From Dr. Edward Gundy, Westmed Orthopedist
When you were in high school, it would take a couple of weeks to get in shape. It might be painful during those weeks, but then your sport would take you the rest of the way magically. Well, it turns out, it’s all downhill from there.
Collegiate athletes stay in shape by necessity in order to compete. College students, on the other hand, typically go through long lapses of physical inactivity, underuse, and even abuse at the hands of the rigors of college academic demands, stress, malnutrition, and social activities. This is the first introduction to the hiatus during which body parts lie fallow. The smooth lining of joints and cartilage softens, and muscle tone gets flabby. Inconsistency of use allows this to happen. Then, when the student decides to resume exercising–often during junior or senior year–the re-entry takes longer, gets painful and discouraging, and the dreaded thought arises, “maybe I need to stop”. After three weeks of “rest”, a renewed, somewhat tentative attempt elicits the same push-back. This is most common with knees, lower back and shoulders.
This vicious circle can cycle repeatedly until you “get it”. There is a logical reason for this: Our joints and the muscles that move them were “designed” for us to run, chase, dodge, capture, escape, and kill just to stay alive. We’ve come a long way! But cartilage (an amazing hard and glistening tissue in our joints) is only as hard as we keep it. Furthermore, it is only nourished when moved and compressed. So “rest” is not its friend. Muscle is only as strong and fit as we keep it. When we rest briefly, nothing changes, and this tissue goes through a little “maintenance”. But when we remain inactive for any reason (illness, depression, stress, final exams), muscle and cartilage soften. The longer the inactivity, the deeper in the hole of deconditioning we sink. Soft cartilage hurts when it is suddenly asked to perform feats of vigor. Flabby muscles ache after they are asked to be suddenly youthful.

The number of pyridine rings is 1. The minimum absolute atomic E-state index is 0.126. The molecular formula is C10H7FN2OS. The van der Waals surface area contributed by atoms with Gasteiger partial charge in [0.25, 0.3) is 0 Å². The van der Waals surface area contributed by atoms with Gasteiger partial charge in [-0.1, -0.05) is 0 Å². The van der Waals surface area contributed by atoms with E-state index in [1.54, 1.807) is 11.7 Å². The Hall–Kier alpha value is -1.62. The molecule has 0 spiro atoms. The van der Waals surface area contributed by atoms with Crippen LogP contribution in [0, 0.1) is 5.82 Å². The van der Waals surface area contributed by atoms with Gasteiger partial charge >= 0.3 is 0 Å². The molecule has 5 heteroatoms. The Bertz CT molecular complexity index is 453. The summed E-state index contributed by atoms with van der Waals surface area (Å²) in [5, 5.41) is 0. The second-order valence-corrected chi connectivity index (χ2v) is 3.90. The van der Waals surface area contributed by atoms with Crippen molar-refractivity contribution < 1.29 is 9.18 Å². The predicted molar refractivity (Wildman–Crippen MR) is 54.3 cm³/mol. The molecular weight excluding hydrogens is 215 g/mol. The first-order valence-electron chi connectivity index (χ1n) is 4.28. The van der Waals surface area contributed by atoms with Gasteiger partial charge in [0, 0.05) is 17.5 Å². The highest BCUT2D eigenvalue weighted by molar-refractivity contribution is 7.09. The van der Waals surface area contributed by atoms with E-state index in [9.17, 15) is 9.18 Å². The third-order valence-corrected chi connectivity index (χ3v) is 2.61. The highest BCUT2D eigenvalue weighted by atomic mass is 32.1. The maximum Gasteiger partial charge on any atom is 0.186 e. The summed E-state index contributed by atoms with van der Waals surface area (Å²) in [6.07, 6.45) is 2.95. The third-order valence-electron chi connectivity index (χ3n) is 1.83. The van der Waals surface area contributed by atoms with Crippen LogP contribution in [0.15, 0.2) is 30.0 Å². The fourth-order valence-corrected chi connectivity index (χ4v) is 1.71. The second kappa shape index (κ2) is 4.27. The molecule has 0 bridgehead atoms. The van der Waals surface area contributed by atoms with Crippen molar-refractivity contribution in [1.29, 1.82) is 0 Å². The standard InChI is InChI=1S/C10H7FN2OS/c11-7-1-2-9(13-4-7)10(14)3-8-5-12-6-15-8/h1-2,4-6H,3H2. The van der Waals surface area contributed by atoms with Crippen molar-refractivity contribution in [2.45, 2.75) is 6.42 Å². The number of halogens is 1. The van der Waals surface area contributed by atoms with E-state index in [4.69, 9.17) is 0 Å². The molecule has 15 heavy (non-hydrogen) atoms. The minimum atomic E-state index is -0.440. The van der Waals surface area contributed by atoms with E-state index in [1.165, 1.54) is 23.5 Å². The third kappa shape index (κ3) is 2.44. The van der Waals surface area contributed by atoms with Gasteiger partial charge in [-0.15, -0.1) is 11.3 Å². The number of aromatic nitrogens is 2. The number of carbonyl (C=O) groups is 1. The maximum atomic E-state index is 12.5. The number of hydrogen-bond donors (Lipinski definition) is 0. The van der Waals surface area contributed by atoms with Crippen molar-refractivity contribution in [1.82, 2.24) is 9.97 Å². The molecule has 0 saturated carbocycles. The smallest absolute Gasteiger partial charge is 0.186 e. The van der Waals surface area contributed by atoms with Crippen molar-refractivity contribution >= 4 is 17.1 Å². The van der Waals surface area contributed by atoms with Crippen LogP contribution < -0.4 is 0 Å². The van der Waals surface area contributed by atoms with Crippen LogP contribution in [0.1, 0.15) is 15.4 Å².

This happens at any age but usually starts in the 20’s. Each decade has characteristic excuses for it. In the 20’s, college, graduate school and starting a career leaves “no time”. In the 30’s, starting a family, moving, and chasing children and career further leaves “no time”. In the 40’s, family becomes overwhelming with child demands, parental parent needs, and the career is flying. The result? “No time” for exercise. In the 50’s, all of these become more unpredictable in causing longer and longer hiatus times, making it sometime impossible to sustain regular exercise patterns. By the time you’re in your 60’s, children are grown, parental parents are becoming challenged, career may be settling down or slowing, and exercise is now more feasible–except now the deconditioning hiatus effect takes its worst turn: “I can’t get started”.
So the key to this whole conundrum is to avoid the hiatus in the first place by keeping your life balanced with regular mindful exercise every day–every day. Brief lull times are less tolerable as the decades tick by.